Crossville Chronicle, Crossville, TN


April 8, 2014

Lion and the Lamb: Do we really believe in democracy?

CROSSVILLE — The recent Supreme Court decision, McCutcheon v. Federal Election Commission, is in a long line of debates about power in a democracy. Should power be in the hands of all the citizens or should it be in hands of those who have greater wealth and social position?

The debate is reflected in our U.S. Constitution. The Electoral College, for instance, was created to be a buffer between the general population and the selection of a president. The founders did not trust the ordinary person to make a good choice. Alexander Hamilton wrote in the Federalist Papers that "A small number of persons, selected by their fellow citizens from the general mass, will be most likely to possess the information and discernment requisite to such complicated investigations." One result has been that presidents are sometime chosen by the Electoral College in spite of a majority of votes for an opponent. 

Hamilton wrote elsewhere who these small numbers of persons should be. "All communities divide themselves into the few and the many. The first are the rich and the wellborn, the other the mass of the people... The people are turbulent and changing; they seldom judge or determine rightly. Give, therefore, to the first class a distinct permanent share in the government." Contrary to Hamilton's expectation, the fact of the matter is the rich and wellborn again and again put the protection of their wealth and power first, before the general good of the whole community.

In the late 19th century the so-called Robber Barons put sacks of money and bundles of stock certificates on the desks of our national legislators who then voted huge subsidies to the railroads. These subsidies included vast acres of public land handed over to the railroads.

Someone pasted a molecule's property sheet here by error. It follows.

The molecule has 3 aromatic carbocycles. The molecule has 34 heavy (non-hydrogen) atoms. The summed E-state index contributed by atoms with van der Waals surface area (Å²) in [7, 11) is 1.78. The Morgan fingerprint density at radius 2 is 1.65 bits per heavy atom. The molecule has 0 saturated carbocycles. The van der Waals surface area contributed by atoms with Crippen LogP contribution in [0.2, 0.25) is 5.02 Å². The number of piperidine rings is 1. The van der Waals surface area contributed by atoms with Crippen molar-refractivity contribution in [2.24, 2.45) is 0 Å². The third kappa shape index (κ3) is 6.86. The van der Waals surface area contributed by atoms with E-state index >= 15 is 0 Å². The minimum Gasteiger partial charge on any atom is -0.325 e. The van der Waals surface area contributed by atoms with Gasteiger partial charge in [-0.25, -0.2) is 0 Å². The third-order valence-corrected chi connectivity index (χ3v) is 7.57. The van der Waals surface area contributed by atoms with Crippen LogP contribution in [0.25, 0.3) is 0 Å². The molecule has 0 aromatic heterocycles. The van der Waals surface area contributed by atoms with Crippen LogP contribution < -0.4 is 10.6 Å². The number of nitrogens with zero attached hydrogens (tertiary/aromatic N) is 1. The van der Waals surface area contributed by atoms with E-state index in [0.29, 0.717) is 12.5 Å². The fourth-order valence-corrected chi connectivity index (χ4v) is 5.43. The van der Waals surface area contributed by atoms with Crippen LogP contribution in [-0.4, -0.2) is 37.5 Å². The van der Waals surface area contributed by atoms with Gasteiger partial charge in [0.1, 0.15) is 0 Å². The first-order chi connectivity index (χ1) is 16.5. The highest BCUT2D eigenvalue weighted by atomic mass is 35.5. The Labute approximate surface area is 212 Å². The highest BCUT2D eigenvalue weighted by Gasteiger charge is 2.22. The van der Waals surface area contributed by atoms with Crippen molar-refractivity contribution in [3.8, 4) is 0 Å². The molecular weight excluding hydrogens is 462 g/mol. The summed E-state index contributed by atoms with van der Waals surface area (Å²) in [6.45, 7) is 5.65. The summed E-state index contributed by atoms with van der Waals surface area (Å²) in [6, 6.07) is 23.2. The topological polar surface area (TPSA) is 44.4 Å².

A more recent example is the vote in 1996 by the Congress to allocate funding for another B-2 bomber. A report commissioned by Congress on the subject determined that no more B-2 bombers should be built in 1995. The Pentagon declared that it did not want any more B-2 bombers. Yet Congress went ahead and voted to proceed with the bomber. Could it be that the $320,775 Northrup Grumman, the builder of the bomber, donated to members of Congress in 1995 (twice what they gave in 1993 and 1994) influenced the votes of Congress?

The decision of the Supreme Court in the McCutcheon case clearly favors the wealthy. The Court said there should be no limit on the total amount an individual can contribute directly to candidates; no limit on the total amount an individual can contribute to political parties or other political groups; no limit on the total amount an individual can contribute to candidates, parties, and political committees in an election. This means during any two year election cycle a single individual will be able to give $3.6 million. This is only the latest in a series of six decisions handed down by the Court since 2006 to strike down campaign finance restrictions.

The Court's decisions in the light of the growing income and wealth inequality raises a question. If there are little or no restraints on the amounts individuals and corporations can give to election campaigns who will control our government: "We the people" or "We the wealthy and well connected"? Which will speak louder to our representatives?

A nation where each vote counts is called a democracy. Is our country going to be a democracy where all eligible citizens participate equally, either directly or through representatives? Or is our nation going to be an oligarchy where political power is exercised by a small and privileged group? As the great jurist Louis Brandeis described the choice before us: "We may have democracy, or we may have wealth concentrated in the hands of the few, but we can't have both."

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